Then again after a lifetime of living frugally, it is very hard for most of us to start spending extravagantly, so maybe this is not going to be the problem you're thinking.

But see the "blow that dough" thread.
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Old 02-24-2021, 04:27 PM   #13
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We were able to buy into an area considered a wealthy suburb, 30+ years ago, during a more depressed housing time. But it is a 1960s style Ranch. We always lived below our means, our kids recognized we didn't drive the fancy cars or live in the McMansions that were so prevalent with their friends, or go on super expensive vacations each school break.

They benefitted from being in a top notch school district, always one of the top 5 in the state, a very safe neighborhood, and enjoyed occasional tag alongs on trips with friends :-).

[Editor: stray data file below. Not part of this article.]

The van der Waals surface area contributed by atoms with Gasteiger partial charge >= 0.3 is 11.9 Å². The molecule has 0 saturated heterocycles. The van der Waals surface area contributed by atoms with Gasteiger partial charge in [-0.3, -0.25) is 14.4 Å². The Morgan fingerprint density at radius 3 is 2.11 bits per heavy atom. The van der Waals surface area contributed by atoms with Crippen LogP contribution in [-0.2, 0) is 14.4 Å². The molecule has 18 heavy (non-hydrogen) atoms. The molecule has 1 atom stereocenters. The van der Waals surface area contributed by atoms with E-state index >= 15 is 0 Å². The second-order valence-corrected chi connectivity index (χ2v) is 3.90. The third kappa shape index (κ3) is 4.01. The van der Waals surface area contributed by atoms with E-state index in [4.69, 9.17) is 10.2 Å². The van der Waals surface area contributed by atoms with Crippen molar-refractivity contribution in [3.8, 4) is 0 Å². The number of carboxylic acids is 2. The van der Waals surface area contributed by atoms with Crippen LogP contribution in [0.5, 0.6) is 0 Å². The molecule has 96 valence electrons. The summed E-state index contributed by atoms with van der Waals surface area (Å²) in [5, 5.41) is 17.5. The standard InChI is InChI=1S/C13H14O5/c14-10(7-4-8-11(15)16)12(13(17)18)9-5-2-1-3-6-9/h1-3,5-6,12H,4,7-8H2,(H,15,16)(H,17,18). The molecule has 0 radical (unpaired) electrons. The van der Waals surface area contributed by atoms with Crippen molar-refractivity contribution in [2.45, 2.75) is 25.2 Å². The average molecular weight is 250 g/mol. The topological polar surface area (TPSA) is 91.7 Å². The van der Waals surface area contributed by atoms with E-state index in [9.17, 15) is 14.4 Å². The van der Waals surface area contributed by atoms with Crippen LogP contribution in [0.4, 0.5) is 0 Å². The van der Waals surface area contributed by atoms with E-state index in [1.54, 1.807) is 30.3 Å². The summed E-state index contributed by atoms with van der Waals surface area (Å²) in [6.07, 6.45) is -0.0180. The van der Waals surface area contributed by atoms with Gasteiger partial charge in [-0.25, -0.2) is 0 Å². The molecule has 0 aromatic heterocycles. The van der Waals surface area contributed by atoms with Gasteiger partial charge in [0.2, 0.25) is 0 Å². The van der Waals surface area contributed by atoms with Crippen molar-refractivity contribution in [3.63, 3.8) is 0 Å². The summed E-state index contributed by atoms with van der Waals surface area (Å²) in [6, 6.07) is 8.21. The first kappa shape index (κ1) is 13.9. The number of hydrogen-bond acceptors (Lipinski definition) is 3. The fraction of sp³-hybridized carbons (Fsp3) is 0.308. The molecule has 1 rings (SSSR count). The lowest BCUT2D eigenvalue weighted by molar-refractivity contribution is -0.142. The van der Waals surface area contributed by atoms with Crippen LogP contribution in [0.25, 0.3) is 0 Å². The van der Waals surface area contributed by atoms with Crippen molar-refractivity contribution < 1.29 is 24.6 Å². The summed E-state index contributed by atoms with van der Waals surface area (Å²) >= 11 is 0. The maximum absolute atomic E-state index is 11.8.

Today, they are well adjusted, fairly good with finances. We don't share dollar amounts, but they know we are doing OK and will likely have an inheritance.

As long as you and your DW live and raise your kids in the lifestyle you are comfortable with, I think they will do fine. I would not live a frugal lifestyle just because you think you need to in order to have you kids appreciate struggle or money.
I agree with pacergal. Our kids benefited from the better school district with a more rigorous education program, and generally higher level of excellence of the attendees. DD and DS have turned out well and now in their mid 30's, are high achieving adults who are not entitled.
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Old 02-24-2021, 05:01 PM   #14
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I've struggled with this some. We live in an upper middle class neighborhood - the house I grew up in. My dad was the classic millionaire next door prototype... so I grew up with a lot less frills than my peers. (No car at age 16, just a good bicycle and a bus pass). When he was ready to downsize after my mom passed, we bought from him to take advantage of the generational transfer of prop 13 taxes. (A California thing.) But he charged us full market value for the house! The kids know all this.